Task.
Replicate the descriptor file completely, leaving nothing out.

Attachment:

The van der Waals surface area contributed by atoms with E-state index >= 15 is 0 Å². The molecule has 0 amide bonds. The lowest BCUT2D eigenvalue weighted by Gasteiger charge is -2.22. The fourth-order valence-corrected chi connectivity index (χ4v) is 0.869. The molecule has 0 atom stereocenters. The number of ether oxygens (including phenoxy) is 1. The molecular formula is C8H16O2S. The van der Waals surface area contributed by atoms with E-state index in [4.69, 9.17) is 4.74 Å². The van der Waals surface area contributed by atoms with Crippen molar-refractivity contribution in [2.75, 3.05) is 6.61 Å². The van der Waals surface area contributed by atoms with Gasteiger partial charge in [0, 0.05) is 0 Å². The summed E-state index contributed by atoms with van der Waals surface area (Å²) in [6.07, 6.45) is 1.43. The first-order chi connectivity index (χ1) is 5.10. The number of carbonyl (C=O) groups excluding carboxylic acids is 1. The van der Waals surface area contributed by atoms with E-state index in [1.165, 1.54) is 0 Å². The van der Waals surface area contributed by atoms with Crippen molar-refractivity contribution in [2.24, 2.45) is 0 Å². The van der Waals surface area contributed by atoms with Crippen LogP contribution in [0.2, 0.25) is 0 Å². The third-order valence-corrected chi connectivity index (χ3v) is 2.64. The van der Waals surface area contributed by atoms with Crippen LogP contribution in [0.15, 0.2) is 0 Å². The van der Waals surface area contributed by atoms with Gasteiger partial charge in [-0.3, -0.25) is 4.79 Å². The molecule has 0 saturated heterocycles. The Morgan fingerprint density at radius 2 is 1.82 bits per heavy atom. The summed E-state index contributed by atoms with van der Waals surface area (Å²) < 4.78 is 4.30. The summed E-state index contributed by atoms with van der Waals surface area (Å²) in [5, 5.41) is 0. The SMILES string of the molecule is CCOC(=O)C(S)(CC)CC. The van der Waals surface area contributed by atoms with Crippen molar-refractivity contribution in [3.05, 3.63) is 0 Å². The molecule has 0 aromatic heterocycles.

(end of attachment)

The van der Waals surface area contributed by atoms with E-state index >= 15 is 0 Å². The molecule has 0 amide bonds. The lowest BCUT2D eigenvalue weighted by Gasteiger charge is -2.22. The fourth-order valence-corrected chi connectivity index (χ4v) is 0.869. The molecule has 0 atom stereocenters. The number of ether oxygens (including phenoxy) is 1. The molecular formula is C8H16O2S. The van der Waals surface area contributed by atoms with E-state index in [4.69, 9.17) is 4.74 Å². The van der Waals surface area contributed by atoms with Crippen molar-refractivity contribution in [2.75, 3.05) is 6.61 Å². The van der Waals surface area contributed by atoms with Gasteiger partial charge in [0, 0.05) is 0 Å². The summed E-state index contributed by atoms with van der Waals surface area (Å²) in [6.07, 6.45) is 1.43. The first-order chi connectivity index (χ1) is 5.10. The number of carbonyl (C=O) groups excluding carboxylic acids is 1. The van der Waals surface area contributed by atoms with E-state index in [1.165, 1.54) is 0 Å². The van der Waals surface area contributed by atoms with Crippen molar-refractivity contribution in [2.24, 2.45) is 0 Å². The van der Waals surface area contributed by atoms with Crippen LogP contribution in [0.2, 0.25) is 0 Å². The third-order valence-corrected chi connectivity index (χ3v) is 2.64. The van der Waals surface area contributed by atoms with Crippen LogP contribution in [0.15, 0.2) is 0 Å². The van der Waals surface area contributed by atoms with Gasteiger partial charge in [-0.3, -0.25) is 4.79 Å². The molecule has 0 saturated heterocycles. The Morgan fingerprint density at radius 2 is 1.82 bits per heavy atom. The summed E-state index contributed by atoms with van der Waals surface area (Å²) < 4.78 is 4.30. The summed E-state index contributed by atoms with van der Waals surface area (Å²) in [5, 5.41) is 0. The SMILES string of the molecule is CCOC(=O)C(S)(CC)CC. The van der Waals surface area contributed by atoms with Crippen molar-refractivity contribution in [3.05, 3.63) is 0 Å². The molecule has 0 aromatic heterocycles.